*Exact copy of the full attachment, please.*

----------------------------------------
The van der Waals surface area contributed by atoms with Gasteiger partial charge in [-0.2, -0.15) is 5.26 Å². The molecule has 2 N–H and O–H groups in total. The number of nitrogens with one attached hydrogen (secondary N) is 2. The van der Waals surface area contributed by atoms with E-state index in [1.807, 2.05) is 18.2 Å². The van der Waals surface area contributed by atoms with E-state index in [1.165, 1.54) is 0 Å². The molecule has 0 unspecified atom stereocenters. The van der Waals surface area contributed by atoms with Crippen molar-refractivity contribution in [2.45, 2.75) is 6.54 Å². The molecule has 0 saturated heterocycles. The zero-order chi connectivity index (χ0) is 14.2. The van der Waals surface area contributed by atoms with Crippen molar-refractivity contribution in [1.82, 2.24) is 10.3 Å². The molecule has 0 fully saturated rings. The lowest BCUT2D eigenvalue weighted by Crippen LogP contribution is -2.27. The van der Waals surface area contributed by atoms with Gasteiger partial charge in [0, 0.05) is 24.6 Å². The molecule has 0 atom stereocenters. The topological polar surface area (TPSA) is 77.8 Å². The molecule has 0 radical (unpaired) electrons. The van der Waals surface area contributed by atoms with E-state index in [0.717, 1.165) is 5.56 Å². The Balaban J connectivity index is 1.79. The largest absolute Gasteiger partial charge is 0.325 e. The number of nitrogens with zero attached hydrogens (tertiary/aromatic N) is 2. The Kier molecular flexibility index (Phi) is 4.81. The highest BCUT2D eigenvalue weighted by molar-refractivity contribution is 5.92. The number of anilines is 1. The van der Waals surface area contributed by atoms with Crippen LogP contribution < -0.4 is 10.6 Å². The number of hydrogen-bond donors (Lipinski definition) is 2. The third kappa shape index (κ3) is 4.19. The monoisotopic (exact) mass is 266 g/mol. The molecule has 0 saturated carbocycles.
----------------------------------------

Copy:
The van der Waals surface area contributed by atoms with Gasteiger partial charge in [-0.2, -0.15) is 5.26 Å². The molecule has 2 N–H and O–H groups in total. The number of nitrogens with one attached hydrogen (secondary N) is 2. The van der Waals surface area contributed by atoms with E-state index in [1.807, 2.05) is 18.2 Å². The van der Waals surface area contributed by atoms with E-state index in [1.165, 1.54) is 0 Å². The molecule has 0 unspecified atom stereocenters. The van der Waals surface area contributed by atoms with Crippen molar-refractivity contribution in [2.45, 2.75) is 6.54 Å². The molecule has 0 saturated heterocycles. The zero-order chi connectivity index (χ0) is 14.2. The van der Waals surface area contributed by atoms with Crippen molar-refractivity contribution in [1.82, 2.24) is 10.3 Å². The molecule has 0 fully saturated rings. The lowest BCUT2D eigenvalue weighted by Crippen LogP contribution is -2.27. The van der Waals surface area contributed by atoms with Gasteiger partial charge in [0, 0.05) is 24.6 Å². The molecule has 0 atom stereocenters. The topological polar surface area (TPSA) is 77.8 Å². The molecule has 0 radical (unpaired) electrons. The van der Waals surface area contributed by atoms with E-state index in [0.717, 1.165) is 5.56 Å². The Balaban J connectivity index is 1.79. The largest absolute Gasteiger partial charge is 0.325 e. The number of nitrogens with zero attached hydrogens (tertiary/aromatic N) is 2. The Kier molecular flexibility index (Phi) is 4.81. The highest BCUT2D eigenvalue weighted by molar-refractivity contribution is 5.92. The number of anilines is 1. The van der Waals surface area contributed by atoms with Crippen LogP contribution < -0.4 is 10.6 Å². The number of hydrogen-bond donors (Lipinski definition) is 2. The third kappa shape index (κ3) is 4.19. The monoisotopic (exact) mass is 266 g/mol. The molecule has 0 saturated carbocycles.